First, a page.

Capitol Update

by Senator Howard Marklein

July 28, 2023


Meaningful Work on Mental Health

Rural Wisconsin is unique in many ways. We have beautiful scenery, small communities and strong connections. We also have challenges that are difficult to answer because of our smaller populations, larger distances between things and proximity to resources.
One major challenge I have been working on is how to provide emergency mental health or drug-related crisis services for individuals in our communities. Under current law, if a law enforcement officer believes that a person experiencing a mental health or drug-related crisis is a danger to themselves or others, they can be involuntarily detained in Emergency Detention under Chapter 51 of state law.
If a person does not voluntarily agree to mental health treatment and services, current emergency detention procedure is for law enforcement to take a person to a local hospital for medical clearance. Then, if cleared, they are transported to a mental health facility for additional assessment and services. Unfortunately, the closest mental health facility for involuntary emergency detention is the Winnebago Mental Health Institute in Oshkosh. As you can imagine, for most of the 17th Senate District, this is a three-hour ride in the back of a squad car each way. 
I have been working with the Department of Health Services (DHS) and stakeholders on our options to address these issues for several years. Our mutual goals have been to find a solution that provides thorough mental health crisis services quickly and closer to home. Nobody wants people in crisis to sit in a squad car for hours on the way to the Winnebago Mental Health Institute in Oshkosh. We do not want to send local law enforcement outside of our communities for hours of overtime. We do not want people in crisis to be far from home.
The Crisis Now model is the ideal solution to this problem. The Crisis Now model incorporates regional or statewide crisis call centers, 24/7 mobile crisis support services that can be deployed when needed and short-term regional residential crisis stabilization facilities. These three options will provide services and support for people in crisis closer to their own communities and will, hopefully, relieve the burden on law enforcement. People in crisis need services and support, not three hours in the back of a squad car.
Through our work with DHS, we discovered that in order for Wisconsin to adopt the Crisis Now model and create short-term regional residential facilities, we need to change state law. The legislation to make this change is in drafting and is nearly completed. We have actively been working on the statutory structure necessary to adopt a solution.
Funding of $10 million was re-allocated in the state budget to support a regional crisis model. As we work the bill through the legislative process, we have asked DHS to begin identifying partners and locations for Crisis Now facilities so that we can allocate the funds as soon as the bill passes.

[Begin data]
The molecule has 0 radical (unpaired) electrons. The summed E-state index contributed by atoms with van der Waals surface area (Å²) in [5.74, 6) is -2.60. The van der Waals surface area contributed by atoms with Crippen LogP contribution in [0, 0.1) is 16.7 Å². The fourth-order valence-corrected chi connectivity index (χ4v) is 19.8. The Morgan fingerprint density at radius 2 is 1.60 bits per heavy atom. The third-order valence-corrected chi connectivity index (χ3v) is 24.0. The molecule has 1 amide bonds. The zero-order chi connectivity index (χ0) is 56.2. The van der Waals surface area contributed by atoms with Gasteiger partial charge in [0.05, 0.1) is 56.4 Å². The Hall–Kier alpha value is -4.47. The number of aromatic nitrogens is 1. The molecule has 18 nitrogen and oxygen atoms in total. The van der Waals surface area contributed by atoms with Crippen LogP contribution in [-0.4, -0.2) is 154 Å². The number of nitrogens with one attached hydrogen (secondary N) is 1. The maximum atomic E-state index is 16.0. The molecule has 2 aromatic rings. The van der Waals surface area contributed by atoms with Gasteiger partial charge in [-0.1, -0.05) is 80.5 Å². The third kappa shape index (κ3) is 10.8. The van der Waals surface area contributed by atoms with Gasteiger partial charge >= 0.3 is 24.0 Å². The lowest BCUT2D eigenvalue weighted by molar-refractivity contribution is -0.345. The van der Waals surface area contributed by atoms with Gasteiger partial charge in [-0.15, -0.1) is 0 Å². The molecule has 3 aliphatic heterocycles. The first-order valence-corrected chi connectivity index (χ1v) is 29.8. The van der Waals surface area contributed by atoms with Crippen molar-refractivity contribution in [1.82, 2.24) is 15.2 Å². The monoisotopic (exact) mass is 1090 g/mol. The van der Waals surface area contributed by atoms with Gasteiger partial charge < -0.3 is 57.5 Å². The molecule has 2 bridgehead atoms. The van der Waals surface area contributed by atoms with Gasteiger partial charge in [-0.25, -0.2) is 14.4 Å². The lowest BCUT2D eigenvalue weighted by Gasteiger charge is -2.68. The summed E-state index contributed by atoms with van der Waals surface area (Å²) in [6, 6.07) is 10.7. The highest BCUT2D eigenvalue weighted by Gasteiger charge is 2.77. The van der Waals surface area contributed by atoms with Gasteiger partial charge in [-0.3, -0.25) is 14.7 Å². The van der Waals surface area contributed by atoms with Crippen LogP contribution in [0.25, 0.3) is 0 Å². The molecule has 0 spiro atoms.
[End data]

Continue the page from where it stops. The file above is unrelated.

One of the underlying issues in this discussion is the reality that behavioral health is not profitable. Hospitals and other mental health providers have not expanded their services, especially in rural areas, as these services are not self-sustaining. The Crisis Now model and changes to statute address some of these concerns and we know that the state must play a financial role.
We are also exploring a Telemedicine Crisis Response that has been successful in South Dakota. In the most recent state budget, we re-allocated $10 million for Crisis Now and set aside $2 million for a pilot program like SD’s Virtual Crisis Care program.
The Virtual Crisis Care program provides law enforcement with 24/7 access to behavioral health professionals through virtual, tablet technology. In other words, this program gives law enforcement the option of handing a person in crisis a tablet to talk, face-to-face, to a behavioral health professional right away to de-escalate, stabilize and assess safety to determine next steps without driving all of the way to a mental health facility.  We think it is worth exploring.
During the budget process we provided additional resources to address the underlying mental health challenges in our communities. Again, in addition to the $10 million for Crisis Now and $2 million to try a Telemedicine Crisis Response Pilot Program that has been very successful in South Dakota (read more here), we also increased Hospital Behavioral Health reimbursements by $30,519,000, allocated another $30 million to mental health services in K-12 education and expanded the Opening Avenues to Reentry Success (OARS) program in the Department of Corrections (DOC), which provides acute case management and mental health services.
I will continue to work on solutions to address the unique challenges for mental health services in our communities. I sincerely appreciate all of the individuals and organizations of volunteers in our communities who have reached out with advice, ideas and support for our work on these issues.
As always, please do not hesitate to connect with me to provide input, ideas or to seek assistance.  Send an email to sen.marklein@legis.wisconsin.gov or call 608-266-0703. I want to hear from you.